First Group of mosquitoes to test positive for West Nil Virus this Season in Ross County
Ross County Health District’s director of environmental health, Kelly Spindler, and Health Commissioner Garrett Guillozet announced today that the first group of mosquitoes to test positive in Ross County for West Nile Virus has been confirmed by the Ohio Department of Health. No human cases have been reported this season.
“We’ve known that West Nile Virus is in Ohio and likely in Ross County,” said Spindler. “This is why it’s important to take the necessary precautions and watch for symptoms.”
The Ross County Health District urges everyone to take the following actions to stay healthy and bite-free:
- Dump out standing water around the home weekly
- Dress in long pants and long sleeves whenever possible
- Defend by using insect repellent containing any one of the following CDC-recommended ingredients: Picaridin, DEET, oil of lemon eucalyptus (or PMD), or IR3535.
“It only takes one bite for a mosquito carrying West Nile virus to get you sick,” warned Guillozet. “Protect yourself by remembering and following the three D’s: Dump, Dress and Defend.”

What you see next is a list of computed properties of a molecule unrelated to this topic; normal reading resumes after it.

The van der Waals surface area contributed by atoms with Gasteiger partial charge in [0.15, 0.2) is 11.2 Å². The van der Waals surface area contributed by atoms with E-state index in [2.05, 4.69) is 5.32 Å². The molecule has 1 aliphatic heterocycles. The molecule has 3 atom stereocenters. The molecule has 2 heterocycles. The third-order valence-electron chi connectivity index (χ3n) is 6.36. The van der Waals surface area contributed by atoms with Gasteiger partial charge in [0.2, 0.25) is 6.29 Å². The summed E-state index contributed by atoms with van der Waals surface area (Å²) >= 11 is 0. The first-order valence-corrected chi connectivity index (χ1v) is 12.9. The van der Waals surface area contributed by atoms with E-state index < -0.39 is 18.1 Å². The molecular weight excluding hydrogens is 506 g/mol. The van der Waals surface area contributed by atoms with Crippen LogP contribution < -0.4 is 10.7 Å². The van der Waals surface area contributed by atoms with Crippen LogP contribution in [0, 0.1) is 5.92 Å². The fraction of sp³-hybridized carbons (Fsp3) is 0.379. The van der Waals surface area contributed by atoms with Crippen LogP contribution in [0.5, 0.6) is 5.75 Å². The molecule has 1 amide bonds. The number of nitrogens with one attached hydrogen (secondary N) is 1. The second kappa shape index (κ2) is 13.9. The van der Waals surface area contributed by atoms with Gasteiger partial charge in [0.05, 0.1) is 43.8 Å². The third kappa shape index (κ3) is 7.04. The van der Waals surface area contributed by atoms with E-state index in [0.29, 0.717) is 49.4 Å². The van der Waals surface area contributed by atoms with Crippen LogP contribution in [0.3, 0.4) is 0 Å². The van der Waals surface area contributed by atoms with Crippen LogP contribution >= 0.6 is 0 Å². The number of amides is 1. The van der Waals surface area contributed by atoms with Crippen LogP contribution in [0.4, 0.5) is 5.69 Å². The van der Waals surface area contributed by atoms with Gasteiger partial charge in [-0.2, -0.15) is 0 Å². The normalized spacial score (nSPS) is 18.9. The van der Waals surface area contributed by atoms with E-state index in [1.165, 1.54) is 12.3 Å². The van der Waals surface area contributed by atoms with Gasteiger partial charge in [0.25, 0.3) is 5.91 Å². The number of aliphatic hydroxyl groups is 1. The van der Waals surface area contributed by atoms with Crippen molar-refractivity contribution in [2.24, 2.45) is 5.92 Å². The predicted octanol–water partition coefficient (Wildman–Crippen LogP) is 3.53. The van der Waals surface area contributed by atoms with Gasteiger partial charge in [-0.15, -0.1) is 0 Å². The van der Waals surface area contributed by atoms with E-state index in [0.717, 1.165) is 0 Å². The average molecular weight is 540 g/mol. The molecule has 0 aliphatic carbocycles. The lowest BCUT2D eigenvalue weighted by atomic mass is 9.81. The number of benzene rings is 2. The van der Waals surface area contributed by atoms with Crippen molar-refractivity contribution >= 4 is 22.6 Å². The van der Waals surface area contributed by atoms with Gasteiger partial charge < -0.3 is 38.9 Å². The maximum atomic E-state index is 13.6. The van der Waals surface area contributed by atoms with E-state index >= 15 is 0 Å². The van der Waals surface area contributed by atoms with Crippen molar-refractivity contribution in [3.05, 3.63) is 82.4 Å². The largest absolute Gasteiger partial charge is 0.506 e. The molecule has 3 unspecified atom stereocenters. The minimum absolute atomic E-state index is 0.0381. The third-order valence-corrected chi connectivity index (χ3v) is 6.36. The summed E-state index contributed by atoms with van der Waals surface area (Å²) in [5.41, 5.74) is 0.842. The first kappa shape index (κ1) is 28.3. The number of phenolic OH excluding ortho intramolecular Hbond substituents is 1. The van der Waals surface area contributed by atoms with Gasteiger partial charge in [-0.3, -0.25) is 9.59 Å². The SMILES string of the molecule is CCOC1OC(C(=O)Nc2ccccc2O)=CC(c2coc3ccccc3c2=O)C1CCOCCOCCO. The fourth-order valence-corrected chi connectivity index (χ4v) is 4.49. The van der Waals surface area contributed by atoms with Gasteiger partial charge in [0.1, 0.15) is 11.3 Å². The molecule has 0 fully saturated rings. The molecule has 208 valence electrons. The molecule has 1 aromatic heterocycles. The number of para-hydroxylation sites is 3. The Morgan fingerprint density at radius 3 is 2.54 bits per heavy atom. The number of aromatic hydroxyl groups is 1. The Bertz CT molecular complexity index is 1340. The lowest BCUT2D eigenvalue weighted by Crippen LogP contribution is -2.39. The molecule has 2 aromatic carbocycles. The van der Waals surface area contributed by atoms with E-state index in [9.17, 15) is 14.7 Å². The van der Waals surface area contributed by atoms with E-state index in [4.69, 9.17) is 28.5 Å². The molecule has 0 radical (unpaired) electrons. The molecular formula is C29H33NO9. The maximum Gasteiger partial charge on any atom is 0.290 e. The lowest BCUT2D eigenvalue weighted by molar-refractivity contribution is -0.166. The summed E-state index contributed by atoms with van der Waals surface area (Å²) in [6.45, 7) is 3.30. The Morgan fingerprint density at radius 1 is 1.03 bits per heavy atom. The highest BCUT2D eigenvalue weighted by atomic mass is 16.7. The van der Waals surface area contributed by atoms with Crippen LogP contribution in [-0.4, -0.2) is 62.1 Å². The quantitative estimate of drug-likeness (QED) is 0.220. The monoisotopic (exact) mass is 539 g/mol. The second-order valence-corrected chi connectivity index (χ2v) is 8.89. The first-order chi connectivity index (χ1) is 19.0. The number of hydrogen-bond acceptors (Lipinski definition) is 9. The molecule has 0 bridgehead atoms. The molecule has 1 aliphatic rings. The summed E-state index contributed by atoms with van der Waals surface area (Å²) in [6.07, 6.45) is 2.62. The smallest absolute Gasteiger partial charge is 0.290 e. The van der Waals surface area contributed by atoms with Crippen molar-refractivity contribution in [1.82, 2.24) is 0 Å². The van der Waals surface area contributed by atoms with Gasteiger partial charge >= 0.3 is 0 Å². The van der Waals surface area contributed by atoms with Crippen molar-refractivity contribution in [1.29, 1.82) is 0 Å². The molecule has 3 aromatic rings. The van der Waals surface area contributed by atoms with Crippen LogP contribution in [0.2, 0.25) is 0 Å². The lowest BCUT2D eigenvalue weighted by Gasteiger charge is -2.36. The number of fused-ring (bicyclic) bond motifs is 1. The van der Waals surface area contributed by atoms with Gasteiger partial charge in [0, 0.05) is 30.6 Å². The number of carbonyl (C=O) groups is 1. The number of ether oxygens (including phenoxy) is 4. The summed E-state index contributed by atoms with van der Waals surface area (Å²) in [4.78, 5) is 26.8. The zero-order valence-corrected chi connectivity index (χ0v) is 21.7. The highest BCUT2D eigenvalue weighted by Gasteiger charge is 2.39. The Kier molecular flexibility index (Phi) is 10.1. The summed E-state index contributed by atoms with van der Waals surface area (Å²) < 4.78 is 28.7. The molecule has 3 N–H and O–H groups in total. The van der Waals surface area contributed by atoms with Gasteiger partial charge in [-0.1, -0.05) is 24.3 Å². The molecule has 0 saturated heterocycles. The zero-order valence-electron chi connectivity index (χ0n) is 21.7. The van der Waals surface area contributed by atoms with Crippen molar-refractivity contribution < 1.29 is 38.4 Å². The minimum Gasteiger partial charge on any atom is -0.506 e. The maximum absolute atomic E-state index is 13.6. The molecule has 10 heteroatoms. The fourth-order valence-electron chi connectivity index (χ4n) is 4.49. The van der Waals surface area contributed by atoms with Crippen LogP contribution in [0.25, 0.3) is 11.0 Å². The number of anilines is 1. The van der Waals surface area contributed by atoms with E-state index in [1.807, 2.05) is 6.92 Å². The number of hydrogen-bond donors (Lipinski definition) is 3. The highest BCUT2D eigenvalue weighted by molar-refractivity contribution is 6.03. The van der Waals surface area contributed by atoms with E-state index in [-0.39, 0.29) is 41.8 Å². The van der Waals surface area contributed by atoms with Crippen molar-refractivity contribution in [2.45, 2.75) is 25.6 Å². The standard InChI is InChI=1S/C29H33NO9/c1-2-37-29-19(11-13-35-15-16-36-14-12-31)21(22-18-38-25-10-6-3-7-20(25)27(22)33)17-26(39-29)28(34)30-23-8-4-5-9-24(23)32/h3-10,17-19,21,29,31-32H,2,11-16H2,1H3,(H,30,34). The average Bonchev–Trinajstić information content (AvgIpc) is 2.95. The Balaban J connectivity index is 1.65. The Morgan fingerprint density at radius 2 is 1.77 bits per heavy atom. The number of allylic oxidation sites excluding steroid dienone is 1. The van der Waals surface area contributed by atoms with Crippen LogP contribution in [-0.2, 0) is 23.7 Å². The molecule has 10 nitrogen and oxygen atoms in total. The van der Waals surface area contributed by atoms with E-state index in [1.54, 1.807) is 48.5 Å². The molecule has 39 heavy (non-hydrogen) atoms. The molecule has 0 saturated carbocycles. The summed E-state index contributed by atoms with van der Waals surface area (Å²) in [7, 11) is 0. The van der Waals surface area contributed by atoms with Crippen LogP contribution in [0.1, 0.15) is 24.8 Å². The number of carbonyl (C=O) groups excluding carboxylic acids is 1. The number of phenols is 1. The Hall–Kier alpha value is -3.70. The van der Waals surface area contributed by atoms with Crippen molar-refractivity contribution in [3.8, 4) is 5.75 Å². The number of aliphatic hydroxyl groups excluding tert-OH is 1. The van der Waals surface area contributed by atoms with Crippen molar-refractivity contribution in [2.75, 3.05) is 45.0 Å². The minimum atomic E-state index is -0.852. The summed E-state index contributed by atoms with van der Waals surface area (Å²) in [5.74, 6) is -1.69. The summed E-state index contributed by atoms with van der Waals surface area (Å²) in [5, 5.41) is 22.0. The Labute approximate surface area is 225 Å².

About West Nile Virus
According to the Centers for Disease Control and Prevention (CDC), West Nile virus (WNV) is spread by the bite of an infected mosquito. Eight out of ten individuals infected with the WNV, will not exhibit symptoms. But, about one in five will develop symptoms that include fever, headache, body aches, nausea or skin rash. The symptoms can last for several days to months. One in 150 people infected with the virus develop severe symptoms including convulsions, muscle weakness, neck stiffness, coma, paralysis and possibly death. People over 60 years of age and those with chronic health problems are at higher risk of severe illness. There is no vaccine for West Nile virus and no specific treatment for West Nile virus infection. While not all mosquitoes carry this virus, the type of mosquito that spreads this virus is found throughout Ross County.